Students' financial aid eligibility is not affected by participation in this program. As with any move, there are additional costs associated with relocating to Paris. Living expenses in Paris are on a par with those in New York, although rent is generally less expensive in Paris than in New York.
Sciences-Po does not have on-site housing facilities. However, students will be assisted in their housing search. Sciences-Po can sometimes arrange a studio in residence, which can be reserved in advance. Sciences-Po will also provide students with logistical help (lists of agencies, newspaper ads, student exchanges, contacts).
New York State Bar
Students finish the program in May and are eligible for the July New York State Bar Exam.
A Comparison of the J.D./Maîtrise, J.D./Master, and the Semester Exchange Program at Paris II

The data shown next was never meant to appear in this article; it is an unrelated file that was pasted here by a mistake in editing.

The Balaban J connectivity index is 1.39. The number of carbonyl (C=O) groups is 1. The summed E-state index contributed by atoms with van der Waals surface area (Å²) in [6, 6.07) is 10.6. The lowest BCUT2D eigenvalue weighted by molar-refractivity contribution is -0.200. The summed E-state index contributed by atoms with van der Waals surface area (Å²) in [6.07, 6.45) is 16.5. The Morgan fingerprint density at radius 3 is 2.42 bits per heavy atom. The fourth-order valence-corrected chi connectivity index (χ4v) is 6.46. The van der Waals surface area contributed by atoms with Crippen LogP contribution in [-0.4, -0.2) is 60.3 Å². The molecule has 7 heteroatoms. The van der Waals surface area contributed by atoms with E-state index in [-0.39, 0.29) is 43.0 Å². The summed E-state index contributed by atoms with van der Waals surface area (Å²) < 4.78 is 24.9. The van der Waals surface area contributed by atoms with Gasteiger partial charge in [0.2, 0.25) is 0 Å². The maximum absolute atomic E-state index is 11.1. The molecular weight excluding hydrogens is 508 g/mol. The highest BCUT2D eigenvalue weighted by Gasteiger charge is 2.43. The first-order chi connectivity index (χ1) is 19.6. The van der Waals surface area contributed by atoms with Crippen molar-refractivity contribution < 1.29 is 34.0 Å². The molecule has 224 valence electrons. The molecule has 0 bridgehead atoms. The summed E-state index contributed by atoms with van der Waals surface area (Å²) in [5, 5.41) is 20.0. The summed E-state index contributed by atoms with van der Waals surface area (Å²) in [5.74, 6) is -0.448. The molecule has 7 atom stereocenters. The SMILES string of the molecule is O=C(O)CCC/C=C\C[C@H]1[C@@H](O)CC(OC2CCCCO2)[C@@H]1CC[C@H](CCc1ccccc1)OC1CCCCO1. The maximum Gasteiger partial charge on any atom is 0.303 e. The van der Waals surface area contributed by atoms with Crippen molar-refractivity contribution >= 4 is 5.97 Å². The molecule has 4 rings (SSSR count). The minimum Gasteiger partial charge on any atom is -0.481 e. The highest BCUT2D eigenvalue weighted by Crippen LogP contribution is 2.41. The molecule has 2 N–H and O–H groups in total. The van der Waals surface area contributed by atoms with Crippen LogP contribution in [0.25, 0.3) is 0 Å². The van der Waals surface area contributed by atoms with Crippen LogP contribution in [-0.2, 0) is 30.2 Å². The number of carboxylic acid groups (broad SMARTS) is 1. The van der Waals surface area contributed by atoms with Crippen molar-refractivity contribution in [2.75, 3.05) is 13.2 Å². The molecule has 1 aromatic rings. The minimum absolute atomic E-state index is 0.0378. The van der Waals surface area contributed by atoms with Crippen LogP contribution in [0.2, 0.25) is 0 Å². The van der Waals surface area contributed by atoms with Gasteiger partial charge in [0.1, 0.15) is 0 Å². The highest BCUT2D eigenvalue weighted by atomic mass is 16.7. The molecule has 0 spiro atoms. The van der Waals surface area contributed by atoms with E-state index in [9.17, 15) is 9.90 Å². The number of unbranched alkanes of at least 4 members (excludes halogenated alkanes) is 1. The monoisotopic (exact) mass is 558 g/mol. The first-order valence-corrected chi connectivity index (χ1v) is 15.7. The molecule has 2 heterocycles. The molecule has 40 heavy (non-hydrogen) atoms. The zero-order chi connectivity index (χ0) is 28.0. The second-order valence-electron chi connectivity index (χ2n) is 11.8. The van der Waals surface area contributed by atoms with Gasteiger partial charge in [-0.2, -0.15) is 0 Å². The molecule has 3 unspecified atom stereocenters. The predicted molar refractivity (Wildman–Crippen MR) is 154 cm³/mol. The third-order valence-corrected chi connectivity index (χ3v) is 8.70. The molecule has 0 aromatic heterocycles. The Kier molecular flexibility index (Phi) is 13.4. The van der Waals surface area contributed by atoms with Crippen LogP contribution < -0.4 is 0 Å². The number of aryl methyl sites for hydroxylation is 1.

The J.D./Maîtrise is a four-year program (two years in Paris) for students who want to be fully qualified to practice law in France and the U.S., as it provides the fundamentals of both systems of law. Because the instruction is entirely in French, students become completely fluent in French legal language, writing and culture. The three-year J.D./Master program (one year in Paris) is for students who wish to gain a European and French perspective on international business law. The one year in Paris provides a specialized French graduate degree (the Maîtrise is not a graduate degree). While the program may permit participants to take the French Bar Exam, it does not provide the in-depth French legal training that the J.D./Maîtrise program affords participants. The semester study abroad program is ideal for students who want an introduction to French law, and for those students who want to focus on public international law offerings, or a mixture of public and private law courses. This program also requires a high level of French fluency as all courses are conducted in French. No degree is granted with this program. Please see separate links on the J.D./Maîtrise and semester programs for more detailed information.